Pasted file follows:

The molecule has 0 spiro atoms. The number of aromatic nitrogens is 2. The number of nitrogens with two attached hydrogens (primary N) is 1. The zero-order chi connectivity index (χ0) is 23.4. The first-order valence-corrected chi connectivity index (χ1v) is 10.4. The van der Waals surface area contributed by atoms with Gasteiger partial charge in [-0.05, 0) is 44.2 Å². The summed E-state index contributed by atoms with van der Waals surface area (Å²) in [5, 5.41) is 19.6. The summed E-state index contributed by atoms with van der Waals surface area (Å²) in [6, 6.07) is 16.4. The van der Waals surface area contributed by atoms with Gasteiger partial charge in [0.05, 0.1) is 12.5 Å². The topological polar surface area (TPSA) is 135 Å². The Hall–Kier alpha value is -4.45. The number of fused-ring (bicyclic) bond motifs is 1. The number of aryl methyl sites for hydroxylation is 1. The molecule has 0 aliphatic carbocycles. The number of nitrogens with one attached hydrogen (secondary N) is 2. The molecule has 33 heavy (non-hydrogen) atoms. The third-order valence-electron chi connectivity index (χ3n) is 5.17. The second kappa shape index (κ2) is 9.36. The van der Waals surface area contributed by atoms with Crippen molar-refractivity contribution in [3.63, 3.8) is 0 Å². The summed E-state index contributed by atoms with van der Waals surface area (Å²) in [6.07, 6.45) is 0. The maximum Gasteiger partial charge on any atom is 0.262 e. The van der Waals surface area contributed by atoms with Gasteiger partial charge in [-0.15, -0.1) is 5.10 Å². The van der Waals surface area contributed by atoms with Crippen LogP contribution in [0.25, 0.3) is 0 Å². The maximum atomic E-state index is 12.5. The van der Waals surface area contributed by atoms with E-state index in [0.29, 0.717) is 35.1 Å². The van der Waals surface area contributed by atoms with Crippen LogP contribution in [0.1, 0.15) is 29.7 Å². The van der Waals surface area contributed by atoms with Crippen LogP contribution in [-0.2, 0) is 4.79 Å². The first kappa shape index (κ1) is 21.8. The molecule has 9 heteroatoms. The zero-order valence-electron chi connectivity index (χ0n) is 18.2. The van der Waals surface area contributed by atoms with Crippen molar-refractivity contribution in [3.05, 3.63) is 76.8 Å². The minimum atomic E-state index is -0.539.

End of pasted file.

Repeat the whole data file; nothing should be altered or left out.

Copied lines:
The molecule has 0 spiro atoms. The number of aromatic nitrogens is 2. The number of nitrogens with two attached hydrogens (primary N) is 1. The zero-order chi connectivity index (χ0) is 23.4. The first-order valence-corrected chi connectivity index (χ1v) is 10.4. The van der Waals surface area contributed by atoms with Gasteiger partial charge in [-0.05, 0) is 44.2 Å². The summed E-state index contributed by atoms with van der Waals surface area (Å²) in [5, 5.41) is 19.6. The summed E-state index contributed by atoms with van der Waals surface area (Å²) in [6, 6.07) is 16.4. The van der Waals surface area contributed by atoms with Gasteiger partial charge in [0.05, 0.1) is 12.5 Å². The topological polar surface area (TPSA) is 135 Å². The Hall–Kier alpha value is -4.45. The number of fused-ring (bicyclic) bond motifs is 1. The number of aryl methyl sites for hydroxylation is 1. The molecule has 0 aliphatic carbocycles. The number of nitrogens with one attached hydrogen (secondary N) is 2. The molecule has 33 heavy (non-hydrogen) atoms. The third-order valence-electron chi connectivity index (χ3n) is 5.17. The second kappa shape index (κ2) is 9.36. The van der Waals surface area contributed by atoms with Crippen molar-refractivity contribution in [3.63, 3.8) is 0 Å². The summed E-state index contributed by atoms with van der Waals surface area (Å²) in [6.07, 6.45) is 0. The maximum Gasteiger partial charge on any atom is 0.262 e. The van der Waals surface area contributed by atoms with Gasteiger partial charge in [-0.15, -0.1) is 5.10 Å². The van der Waals surface area contributed by atoms with Crippen LogP contribution in [0.25, 0.3) is 0 Å². The maximum atomic E-state index is 12.5. The van der Waals surface area contributed by atoms with E-state index in [0.29, 0.717) is 35.1 Å². The van der Waals surface area contributed by atoms with Crippen LogP contribution in [0.1, 0.15) is 29.7 Å². The van der Waals surface area contributed by atoms with Crippen LogP contribution in [-0.2, 0) is 4.79 Å². The first kappa shape index (κ1) is 21.8. The molecule has 9 heteroatoms. The zero-order valence-electron chi connectivity index (χ0n) is 18.2. The van der Waals surface area contributed by atoms with Crippen molar-refractivity contribution in [3.05, 3.63) is 76.8 Å². The minimum atomic E-state index is -0.539.